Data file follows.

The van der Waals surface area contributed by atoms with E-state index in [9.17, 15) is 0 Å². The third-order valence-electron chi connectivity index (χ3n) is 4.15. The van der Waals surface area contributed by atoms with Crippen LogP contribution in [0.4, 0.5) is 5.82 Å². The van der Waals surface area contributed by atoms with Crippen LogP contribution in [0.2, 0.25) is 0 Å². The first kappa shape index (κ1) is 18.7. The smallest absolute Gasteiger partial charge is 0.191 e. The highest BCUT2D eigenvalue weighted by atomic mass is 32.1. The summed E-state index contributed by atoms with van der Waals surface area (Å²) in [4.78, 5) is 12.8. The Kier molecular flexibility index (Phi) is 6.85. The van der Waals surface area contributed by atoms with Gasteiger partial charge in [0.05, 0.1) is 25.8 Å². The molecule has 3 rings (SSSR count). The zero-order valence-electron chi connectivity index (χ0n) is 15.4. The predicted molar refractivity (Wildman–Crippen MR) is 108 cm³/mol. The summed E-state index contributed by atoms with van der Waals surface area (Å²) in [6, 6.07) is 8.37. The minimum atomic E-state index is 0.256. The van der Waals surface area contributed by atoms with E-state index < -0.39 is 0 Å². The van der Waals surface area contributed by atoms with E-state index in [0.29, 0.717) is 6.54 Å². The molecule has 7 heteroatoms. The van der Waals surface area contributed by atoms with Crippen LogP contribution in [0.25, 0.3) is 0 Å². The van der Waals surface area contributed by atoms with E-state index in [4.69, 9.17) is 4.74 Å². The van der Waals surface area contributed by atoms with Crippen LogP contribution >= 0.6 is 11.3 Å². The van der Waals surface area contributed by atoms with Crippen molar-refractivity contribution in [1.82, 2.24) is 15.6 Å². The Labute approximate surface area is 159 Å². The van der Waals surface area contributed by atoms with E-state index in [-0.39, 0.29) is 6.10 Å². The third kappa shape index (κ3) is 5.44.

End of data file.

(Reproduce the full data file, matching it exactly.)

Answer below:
The van der Waals surface area contributed by atoms with E-state index in [9.17, 15) is 0 Å². The third-order valence-electron chi connectivity index (χ3n) is 4.15. The van der Waals surface area contributed by atoms with Crippen LogP contribution in [0.4, 0.5) is 5.82 Å². The van der Waals surface area contributed by atoms with Crippen LogP contribution in [0.2, 0.25) is 0 Å². The first kappa shape index (κ1) is 18.7. The smallest absolute Gasteiger partial charge is 0.191 e. The highest BCUT2D eigenvalue weighted by atomic mass is 32.1. The summed E-state index contributed by atoms with van der Waals surface area (Å²) in [4.78, 5) is 12.8. The Kier molecular flexibility index (Phi) is 6.85. The van der Waals surface area contributed by atoms with Gasteiger partial charge in [0.05, 0.1) is 25.8 Å². The molecule has 3 rings (SSSR count). The zero-order valence-electron chi connectivity index (χ0n) is 15.4. The predicted molar refractivity (Wildman–Crippen MR) is 108 cm³/mol. The summed E-state index contributed by atoms with van der Waals surface area (Å²) in [6, 6.07) is 8.37. The minimum atomic E-state index is 0.256. The van der Waals surface area contributed by atoms with E-state index < -0.39 is 0 Å². The van der Waals surface area contributed by atoms with E-state index in [0.29, 0.717) is 6.54 Å². The molecule has 7 heteroatoms. The van der Waals surface area contributed by atoms with Crippen LogP contribution in [0.25, 0.3) is 0 Å². The van der Waals surface area contributed by atoms with E-state index in [4.69, 9.17) is 4.74 Å². The van der Waals surface area contributed by atoms with Crippen LogP contribution >= 0.6 is 11.3 Å². The van der Waals surface area contributed by atoms with Crippen molar-refractivity contribution in [1.82, 2.24) is 15.6 Å². The Labute approximate surface area is 159 Å². The van der Waals surface area contributed by atoms with E-state index in [-0.39, 0.29) is 6.10 Å². The third kappa shape index (κ3) is 5.44.